Boolean Algebra Simplification

Discussion in 'Homework Help' started by chetgnegy91, Sep 17, 2010.

  1. chetgnegy91

    Thread Starter New Member

    Sep 17, 2010
    10
    0
    Design a circuit with output f and input x0,x1,y0,y1. Let X = x1x0 and Y=y1y0 each having four possibilities (00,01,10,11) corresponding to the numbers 0,1,2,3 respectively. The output should be one when X=Y, otherwise it should be 0.
    Synthesize the simplest possible product-of-sums expression for f.

    truth table:
    x0 x1 y0 y1 | f
    --------------|-
    0 0 0 0 | 1
    0 0 0 1 | 0
    0 0 1 0 | 0
    0 0 1 1 | 0
    0 1 0 0 | 0
    0 1 0 1 | 1
    0 1 1 0 | 0
    0 1 1 1 | 0
    1 0 0 0 | 0
    1 0 0 1 | 0
    1 0 1 0 | 1
    1 0 1 1 | 0
    1 1 0 0 | 0
    1 1 0 1 | 0
    1 1 1 0 | 0
    1 1 1 1 | 1

    I made a product of sums using the maxterms.
    !=not
    (x0 + x1 + y0 + !y1)(x0 + x1 + !y0 + y1)(x0 + x1 + !y0 + !y1)(x0 + !x1 + y0 + !y1)(x0 + !x1 + !y0 + y1)(x0 + !x1 + !y0 + !y1)(!x0 + x1 + y0 + y1)(!x0 + x1 + y0 + !y1)(!x0 + x1 + !y0 + !y1)(!x0 + !x1 + y0 + y1)(!x0 + !x1 + y0 + !y1)(!x0 + !x1 + !y0 + y1)

    Ok....
    The trouble is the simplification.
    To combine the first two terms: (x0 + x1 + y0 + !y1)(x0 + x1 + !y0 + y1)
    I get: (x0 +x1+y0y1 + !y0!y1)
    A correct product of sums form cannot have any product terms like this, right?

    Also
    (x0 + x1 + y0 + !y1)(x0 + x1 + !y0 + y1)(x0 + x1 + !y0 + !y1)
    ==>(x0 + x1 + y0 + !y1)(x0 + x1 + !y0 + !y1)(x0 + x1 + !y0 + y1)(x0 + x1 + !y0 + !y1) (duplicate the last term)

    can be simplified to
    (x0 + x1 + !y1)(x0+x1+!y0)
    and then to
    (x0 +1x)

    this alone (without the other terms) violates the truth table for the last entry (1111)

    Am I making a mistake somewhere or can this not be simplified?
    Thanks in advance for any help!
     
  2. Georacer

    Moderator

    Nov 25, 2009
    5,142
    1,266
    The answer can be simplified into a product of four terms, with 2 terms each. Why don't you try using a carnot map, and simplify the zeros? Do you know how?

    It can get troublesome if you go through expression simplification.
     
  3. chetgnegy91

    Thread Starter New Member

    Sep 17, 2010
    10
    0
    I do not know how. I'm sure I could figure it out, but the problem asks me to use algebraic simplification. I tried using the minterms and demorgan's theorem to get the POS, I got an answer, but it was four products with 4 terms each.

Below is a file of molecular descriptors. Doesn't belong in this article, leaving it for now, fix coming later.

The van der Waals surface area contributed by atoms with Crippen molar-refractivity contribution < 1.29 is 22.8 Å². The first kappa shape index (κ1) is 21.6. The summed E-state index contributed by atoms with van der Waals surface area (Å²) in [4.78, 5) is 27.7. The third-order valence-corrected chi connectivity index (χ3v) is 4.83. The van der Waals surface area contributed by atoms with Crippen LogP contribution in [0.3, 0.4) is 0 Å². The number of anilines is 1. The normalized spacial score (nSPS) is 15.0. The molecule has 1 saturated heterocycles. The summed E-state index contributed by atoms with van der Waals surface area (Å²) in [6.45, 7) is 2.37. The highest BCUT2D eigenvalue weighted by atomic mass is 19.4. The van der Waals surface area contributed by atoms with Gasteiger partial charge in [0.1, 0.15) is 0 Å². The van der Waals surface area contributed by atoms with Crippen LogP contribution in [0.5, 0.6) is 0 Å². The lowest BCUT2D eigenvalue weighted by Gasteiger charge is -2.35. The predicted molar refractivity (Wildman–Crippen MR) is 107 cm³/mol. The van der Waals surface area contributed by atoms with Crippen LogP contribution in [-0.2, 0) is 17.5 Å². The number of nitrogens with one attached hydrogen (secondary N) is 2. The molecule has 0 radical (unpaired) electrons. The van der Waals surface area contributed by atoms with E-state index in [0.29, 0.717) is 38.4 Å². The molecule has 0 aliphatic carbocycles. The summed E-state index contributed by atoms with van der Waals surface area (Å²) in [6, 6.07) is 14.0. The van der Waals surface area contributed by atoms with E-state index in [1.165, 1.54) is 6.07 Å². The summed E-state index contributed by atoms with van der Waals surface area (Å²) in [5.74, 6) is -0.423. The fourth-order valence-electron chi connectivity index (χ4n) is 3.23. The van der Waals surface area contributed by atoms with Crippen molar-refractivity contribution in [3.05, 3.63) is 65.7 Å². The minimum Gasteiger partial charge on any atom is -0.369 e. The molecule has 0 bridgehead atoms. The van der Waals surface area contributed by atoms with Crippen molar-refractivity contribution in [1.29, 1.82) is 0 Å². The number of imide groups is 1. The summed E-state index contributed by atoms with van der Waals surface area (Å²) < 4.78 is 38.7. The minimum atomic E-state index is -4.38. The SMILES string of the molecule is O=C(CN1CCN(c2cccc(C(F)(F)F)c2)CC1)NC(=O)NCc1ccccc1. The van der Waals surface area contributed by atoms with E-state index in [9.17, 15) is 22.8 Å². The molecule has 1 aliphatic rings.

Is what I have in quotes a mistake?
     
  4. chetgnegy91

    Thread Starter New Member

    Sep 17, 2010
    10
    0
    I tried the Karnaugh map and I got (x0x1+y0y1)(!x0!x1+y0y1)(x0x1+!y0!y1)(!x0!x1+!y0!y1).

    I'm pretty sure this is not considered POS form though because x0x1 is a product itself....
     
  5. Georacer

    Moderator

    Nov 25, 2009
    5,142
    1,266
    Ok, let's start with the sensible way to do the problem, which is the carnot map. The map as it should be is below:
    k-map.png
    As you can see, in order to get the Product of Sums form, we begin with the F', by simplifying all the zeros. The quadruplets we choose to simplify are the positions (numbering starts from 0): (2,3,7,8), (8,9,12,13), (1,3,9,11) and (4,6,12,14). These give the following expression:
    F'=A'C+AC'+B'D+BD'
    which in turn gives:
    F=(F')'=(A+C')(A'+C)(B+D')(B'+D).
    In my opinion this is simple enough.

    I don't understand why the exercise would demand that you do simplifications by hand. But even so, play smart and follow the same path that the Carnot map did: Form the F' as a sum of products (the zoroes, that is), simplify them and then turn them into product of sums, using deMorgan's theorem.
     
    chetgnegy91 likes this.
  6. chetgnegy91

    Thread Starter New Member

    Sep 17, 2010
    10
    0
    That is very clear, thank you. We are only two weeks into the class, that's why we aren't doing k-maps. You have been a lot of help.
     
  7. Georacer

    Moderator

    Nov 25, 2009
    5,142
    1,266
    Glad to hear so. Good luck with your classes.
     
Loading...